Chemoembolization Technique

TACE was performed by two interventional radiologists with 7-10 years of clinical experience, correspondingly [18]. Under diagnostic digital subtraction angiography (DSA) guidance (LCV plus; GE Medical Systems, Milwaukee, Wisconsin), accessing to the techniques of Seldinger, a sheath introducer was placed in the right common femoral artery; a 5 French (F) angiographic catheter (Terumo, Fujinomiya, Japan) was advanced into the common hepatic artery; and a 2.2~2.4 F coaxial catheter (Prograte; Trumo; Medical, Somerset, NJ) was advanced over 0.0016-inch guide wire (Glidewire; Terumo Medical, Somerset, NJ) into the desired hepatic arterial branch. After catheterization, initially, 1000~1500mg of 5-fluorour acil and 30~40mg of hydroxycamptothecine infused into the tumor feeder vessels. Then, an emulsion of 40~50mg Adriamycin and 3~20mL of iodized oil (Lipiodol Ultra Fluid, LaboratoireGuerbet, Aulnay-Sous-Bois, France) was injected through the catheter. Finally, gelatin sponge particles (with a diameter of 1mm, 20~60 particles, Sponjel; Asteras, Tokyo) were administered into the feeder vessels. The dose of iodized oil and Adriamycin depended on the size of tumor and the liver function of patient. The chemoembolization procedure should be stopped, when the tumor stain disappeared or decreased markedly.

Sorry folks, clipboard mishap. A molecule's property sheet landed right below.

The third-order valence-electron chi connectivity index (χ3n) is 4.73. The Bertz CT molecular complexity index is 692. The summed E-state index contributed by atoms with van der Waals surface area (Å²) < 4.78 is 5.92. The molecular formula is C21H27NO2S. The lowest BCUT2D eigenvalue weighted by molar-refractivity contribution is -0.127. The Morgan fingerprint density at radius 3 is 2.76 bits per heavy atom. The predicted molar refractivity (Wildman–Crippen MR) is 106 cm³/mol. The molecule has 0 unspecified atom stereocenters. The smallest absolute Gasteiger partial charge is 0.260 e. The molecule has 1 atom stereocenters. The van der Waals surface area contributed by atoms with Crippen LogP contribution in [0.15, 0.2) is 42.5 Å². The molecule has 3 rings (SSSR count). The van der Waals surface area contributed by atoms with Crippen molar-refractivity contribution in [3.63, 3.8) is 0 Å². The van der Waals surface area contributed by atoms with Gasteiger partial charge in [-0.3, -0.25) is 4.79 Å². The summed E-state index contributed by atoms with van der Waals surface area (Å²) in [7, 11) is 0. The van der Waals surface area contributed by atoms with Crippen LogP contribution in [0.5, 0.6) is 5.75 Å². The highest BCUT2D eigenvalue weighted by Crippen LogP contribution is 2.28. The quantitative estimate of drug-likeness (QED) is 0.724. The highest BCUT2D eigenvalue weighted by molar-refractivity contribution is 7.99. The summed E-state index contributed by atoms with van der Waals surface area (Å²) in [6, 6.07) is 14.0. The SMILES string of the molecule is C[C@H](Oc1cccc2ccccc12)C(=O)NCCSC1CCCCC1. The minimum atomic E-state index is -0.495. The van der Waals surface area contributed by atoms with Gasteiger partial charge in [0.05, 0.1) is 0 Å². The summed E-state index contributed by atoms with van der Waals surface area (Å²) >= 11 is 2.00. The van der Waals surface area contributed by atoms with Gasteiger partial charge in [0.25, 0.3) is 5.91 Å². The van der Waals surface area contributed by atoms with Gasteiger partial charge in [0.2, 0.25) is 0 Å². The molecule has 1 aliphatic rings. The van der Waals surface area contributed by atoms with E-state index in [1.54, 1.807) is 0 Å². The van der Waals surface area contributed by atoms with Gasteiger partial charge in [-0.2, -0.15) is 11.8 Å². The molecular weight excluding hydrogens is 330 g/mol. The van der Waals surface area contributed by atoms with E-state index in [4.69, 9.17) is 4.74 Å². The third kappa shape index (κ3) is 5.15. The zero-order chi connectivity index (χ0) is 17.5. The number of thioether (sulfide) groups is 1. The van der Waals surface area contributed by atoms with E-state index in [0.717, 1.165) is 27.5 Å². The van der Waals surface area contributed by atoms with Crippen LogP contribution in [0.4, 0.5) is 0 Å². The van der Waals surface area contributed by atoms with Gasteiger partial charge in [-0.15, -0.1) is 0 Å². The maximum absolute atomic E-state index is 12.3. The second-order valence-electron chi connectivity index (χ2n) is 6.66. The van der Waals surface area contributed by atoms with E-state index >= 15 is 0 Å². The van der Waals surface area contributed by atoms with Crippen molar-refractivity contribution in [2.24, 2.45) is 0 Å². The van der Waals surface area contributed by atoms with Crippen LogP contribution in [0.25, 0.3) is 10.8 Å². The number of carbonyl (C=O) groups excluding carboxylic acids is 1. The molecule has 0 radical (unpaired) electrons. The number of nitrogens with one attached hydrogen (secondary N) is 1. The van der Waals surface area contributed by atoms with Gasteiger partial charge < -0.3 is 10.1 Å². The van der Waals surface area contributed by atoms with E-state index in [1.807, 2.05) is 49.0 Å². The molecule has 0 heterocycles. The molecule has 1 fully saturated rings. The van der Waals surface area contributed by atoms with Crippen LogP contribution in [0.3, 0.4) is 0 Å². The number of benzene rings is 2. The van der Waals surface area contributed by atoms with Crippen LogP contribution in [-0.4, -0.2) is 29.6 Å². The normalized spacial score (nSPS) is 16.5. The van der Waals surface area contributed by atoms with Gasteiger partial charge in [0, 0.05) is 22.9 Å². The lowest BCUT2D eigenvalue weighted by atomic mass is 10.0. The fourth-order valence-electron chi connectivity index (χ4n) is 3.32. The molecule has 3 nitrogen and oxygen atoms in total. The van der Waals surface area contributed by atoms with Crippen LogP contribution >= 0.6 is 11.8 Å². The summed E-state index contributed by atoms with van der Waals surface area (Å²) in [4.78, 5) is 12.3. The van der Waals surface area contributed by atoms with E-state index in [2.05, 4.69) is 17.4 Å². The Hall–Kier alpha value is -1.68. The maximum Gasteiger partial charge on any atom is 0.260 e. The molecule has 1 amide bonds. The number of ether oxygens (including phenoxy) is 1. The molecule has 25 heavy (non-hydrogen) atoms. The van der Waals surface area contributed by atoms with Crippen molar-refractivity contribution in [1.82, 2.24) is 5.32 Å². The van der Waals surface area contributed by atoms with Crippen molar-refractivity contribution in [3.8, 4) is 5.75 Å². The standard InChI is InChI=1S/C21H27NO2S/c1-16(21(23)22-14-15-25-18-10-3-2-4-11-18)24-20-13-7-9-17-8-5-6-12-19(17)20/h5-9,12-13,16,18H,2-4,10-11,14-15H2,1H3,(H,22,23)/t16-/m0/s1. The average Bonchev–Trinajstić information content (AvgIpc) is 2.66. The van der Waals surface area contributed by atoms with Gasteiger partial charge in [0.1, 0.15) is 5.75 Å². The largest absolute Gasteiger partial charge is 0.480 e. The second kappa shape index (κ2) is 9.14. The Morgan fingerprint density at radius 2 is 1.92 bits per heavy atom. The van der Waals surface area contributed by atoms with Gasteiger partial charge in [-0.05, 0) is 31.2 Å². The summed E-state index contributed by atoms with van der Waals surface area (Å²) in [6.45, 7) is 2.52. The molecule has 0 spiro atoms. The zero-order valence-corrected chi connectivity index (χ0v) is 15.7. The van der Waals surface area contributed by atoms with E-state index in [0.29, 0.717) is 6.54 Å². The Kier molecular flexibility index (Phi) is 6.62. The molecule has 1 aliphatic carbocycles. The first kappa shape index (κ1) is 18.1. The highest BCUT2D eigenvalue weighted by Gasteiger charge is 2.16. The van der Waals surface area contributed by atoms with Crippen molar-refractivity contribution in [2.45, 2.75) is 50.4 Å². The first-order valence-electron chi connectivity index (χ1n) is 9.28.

Figure 1 

The follow-up flow chart of HCCs

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Following up

Each subject was performed contrast-enhanced MRI and DKI after initiating TACE one month, and then followed-up every 3 months. “Technique effectiveness” should be defined as a prospectively defined time point, usually 1-3 months after a treatment cycle, at which point response is assessed at imaging follow-up [19]. In this study, we selected one month, which was considered the earliest time point to assess the tumors, may guide timely decision-making for subsequent therapies.

The diameter of HCC nodules we measured was equal to 1cm or greater. According to tumor response, the HCCs were be classified as either progressing groups or non-progressing groups, which was assessed according to the overall mRECIST [20]. Non-progressing groups were classified as complete necrosis, partial necrosis and stable nodules. Progressing groups were defined as the sum of the longest diameters of the target tumors increased greater than 20%, or the emergence of one or several liver enhanced nontarget lesions, or new lesions after TACE. Progressing groups were also classified according to metastasis: local recurrence and distant recurrence. Figure 1 represents the flow chart of HCCs.

Imaging analysis